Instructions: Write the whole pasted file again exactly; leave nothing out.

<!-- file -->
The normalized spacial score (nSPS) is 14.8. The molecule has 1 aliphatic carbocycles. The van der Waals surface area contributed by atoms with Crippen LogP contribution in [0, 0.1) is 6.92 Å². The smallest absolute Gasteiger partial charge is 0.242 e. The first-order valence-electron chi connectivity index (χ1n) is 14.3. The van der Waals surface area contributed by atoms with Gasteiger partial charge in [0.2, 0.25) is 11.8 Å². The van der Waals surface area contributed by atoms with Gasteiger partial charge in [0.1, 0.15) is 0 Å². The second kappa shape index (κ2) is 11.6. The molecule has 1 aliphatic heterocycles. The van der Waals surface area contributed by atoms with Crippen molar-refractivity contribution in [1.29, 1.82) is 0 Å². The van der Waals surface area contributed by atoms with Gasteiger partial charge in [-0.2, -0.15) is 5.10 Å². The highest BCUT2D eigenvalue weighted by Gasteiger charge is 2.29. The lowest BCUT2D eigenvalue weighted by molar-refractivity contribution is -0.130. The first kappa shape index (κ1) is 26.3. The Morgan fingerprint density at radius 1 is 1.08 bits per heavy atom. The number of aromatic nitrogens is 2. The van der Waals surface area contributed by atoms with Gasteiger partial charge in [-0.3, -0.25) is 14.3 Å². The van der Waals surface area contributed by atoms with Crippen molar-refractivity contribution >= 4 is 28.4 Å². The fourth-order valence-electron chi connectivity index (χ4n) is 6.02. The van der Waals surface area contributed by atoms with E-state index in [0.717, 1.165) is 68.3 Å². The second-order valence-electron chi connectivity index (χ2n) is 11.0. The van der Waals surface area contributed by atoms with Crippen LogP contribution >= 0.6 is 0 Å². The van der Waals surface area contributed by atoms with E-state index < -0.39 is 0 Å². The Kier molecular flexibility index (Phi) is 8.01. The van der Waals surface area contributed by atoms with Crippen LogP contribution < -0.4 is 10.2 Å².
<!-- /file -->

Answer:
The normalized spacial score (nSPS) is 14.8. The molecule has 1 aliphatic carbocycles. The van der Waals surface area contributed by atoms with Crippen LogP contribution in [0, 0.1) is 6.92 Å². The smallest absolute Gasteiger partial charge is 0.242 e. The first-order valence-electron chi connectivity index (χ1n) is 14.3. The van der Waals surface area contributed by atoms with Gasteiger partial charge in [0.2, 0.25) is 11.8 Å². The van der Waals surface area contributed by atoms with Gasteiger partial charge in [0.1, 0.15) is 0 Å². The second kappa shape index (κ2) is 11.6. The molecule has 1 aliphatic heterocycles. The van der Waals surface area contributed by atoms with Crippen molar-refractivity contribution in [1.29, 1.82) is 0 Å². The van der Waals surface area contributed by atoms with Gasteiger partial charge in [-0.2, -0.15) is 5.10 Å². The highest BCUT2D eigenvalue weighted by Gasteiger charge is 2.29. The lowest BCUT2D eigenvalue weighted by molar-refractivity contribution is -0.130. The first kappa shape index (κ1) is 26.3. The Morgan fingerprint density at radius 1 is 1.08 bits per heavy atom. The number of aromatic nitrogens is 2. The van der Waals surface area contributed by atoms with Gasteiger partial charge in [-0.3, -0.25) is 14.3 Å². The van der Waals surface area contributed by atoms with Crippen molar-refractivity contribution >= 4 is 28.4 Å². The fourth-order valence-electron chi connectivity index (χ4n) is 6.02. The van der Waals surface area contributed by atoms with E-state index in [0.717, 1.165) is 68.3 Å². The second-order valence-electron chi connectivity index (χ2n) is 11.0. The van der Waals surface area contributed by atoms with Crippen LogP contribution >= 0.6 is 0 Å². The van der Waals surface area contributed by atoms with E-state index < -0.39 is 0 Å². The Kier molecular flexibility index (Phi) is 8.01. The van der Waals surface area contributed by atoms with Crippen LogP contribution < -0.4 is 10.2 Å².